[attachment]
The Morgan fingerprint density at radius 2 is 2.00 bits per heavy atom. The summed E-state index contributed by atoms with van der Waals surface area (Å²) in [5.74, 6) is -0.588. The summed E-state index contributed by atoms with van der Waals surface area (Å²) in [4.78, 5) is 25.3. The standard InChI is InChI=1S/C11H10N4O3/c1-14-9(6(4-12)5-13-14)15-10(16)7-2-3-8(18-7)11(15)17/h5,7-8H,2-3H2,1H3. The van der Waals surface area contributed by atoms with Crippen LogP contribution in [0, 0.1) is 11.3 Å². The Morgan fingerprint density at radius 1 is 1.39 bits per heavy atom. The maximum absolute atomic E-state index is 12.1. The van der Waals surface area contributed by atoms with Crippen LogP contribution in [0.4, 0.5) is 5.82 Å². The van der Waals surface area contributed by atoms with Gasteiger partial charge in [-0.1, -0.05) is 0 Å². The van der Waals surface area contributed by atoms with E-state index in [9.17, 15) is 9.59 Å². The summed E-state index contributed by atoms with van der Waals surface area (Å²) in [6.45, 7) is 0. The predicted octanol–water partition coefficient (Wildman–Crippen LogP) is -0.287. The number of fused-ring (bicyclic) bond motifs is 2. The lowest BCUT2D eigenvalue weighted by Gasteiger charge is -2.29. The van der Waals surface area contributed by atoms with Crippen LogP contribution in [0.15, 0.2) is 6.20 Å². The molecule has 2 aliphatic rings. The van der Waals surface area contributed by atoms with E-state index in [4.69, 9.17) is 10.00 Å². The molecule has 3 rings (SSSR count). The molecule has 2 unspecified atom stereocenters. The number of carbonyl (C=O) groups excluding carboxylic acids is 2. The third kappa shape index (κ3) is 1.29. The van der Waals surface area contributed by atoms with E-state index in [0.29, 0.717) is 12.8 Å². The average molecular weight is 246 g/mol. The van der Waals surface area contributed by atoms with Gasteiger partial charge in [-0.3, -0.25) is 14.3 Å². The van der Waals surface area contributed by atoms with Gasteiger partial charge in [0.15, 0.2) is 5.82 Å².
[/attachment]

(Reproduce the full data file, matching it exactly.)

The Morgan fingerprint density at radius 2 is 2.00 bits per heavy atom. The summed E-state index contributed by atoms with van der Waals surface area (Å²) in [5.74, 6) is -0.588. The summed E-state index contributed by atoms with van der Waals surface area (Å²) in [4.78, 5) is 25.3. The standard InChI is InChI=1S/C11H10N4O3/c1-14-9(6(4-12)5-13-14)15-10(16)7-2-3-8(18-7)11(15)17/h5,7-8H,2-3H2,1H3. The van der Waals surface area contributed by atoms with Crippen LogP contribution in [0, 0.1) is 11.3 Å². The Morgan fingerprint density at radius 1 is 1.39 bits per heavy atom. The maximum absolute atomic E-state index is 12.1. The van der Waals surface area contributed by atoms with Crippen LogP contribution in [0.4, 0.5) is 5.82 Å². The van der Waals surface area contributed by atoms with Gasteiger partial charge in [-0.1, -0.05) is 0 Å². The van der Waals surface area contributed by atoms with E-state index in [9.17, 15) is 9.59 Å². The summed E-state index contributed by atoms with van der Waals surface area (Å²) in [6.45, 7) is 0. The predicted octanol–water partition coefficient (Wildman–Crippen LogP) is -0.287. The number of fused-ring (bicyclic) bond motifs is 2. The lowest BCUT2D eigenvalue weighted by Gasteiger charge is -2.29. The van der Waals surface area contributed by atoms with Crippen LogP contribution in [0.15, 0.2) is 6.20 Å². The molecule has 2 aliphatic rings. The van der Waals surface area contributed by atoms with E-state index in [4.69, 9.17) is 10.00 Å². The molecule has 3 rings (SSSR count). The molecule has 2 unspecified atom stereocenters. The number of carbonyl (C=O) groups excluding carboxylic acids is 2. The third kappa shape index (κ3) is 1.29. The van der Waals surface area contributed by atoms with E-state index in [0.29, 0.717) is 12.8 Å². The average molecular weight is 246 g/mol. The van der Waals surface area contributed by atoms with Gasteiger partial charge in [-0.3, -0.25) is 14.3 Å². The van der Waals surface area contributed by atoms with Gasteiger partial charge in [0.15, 0.2) is 5.82 Å².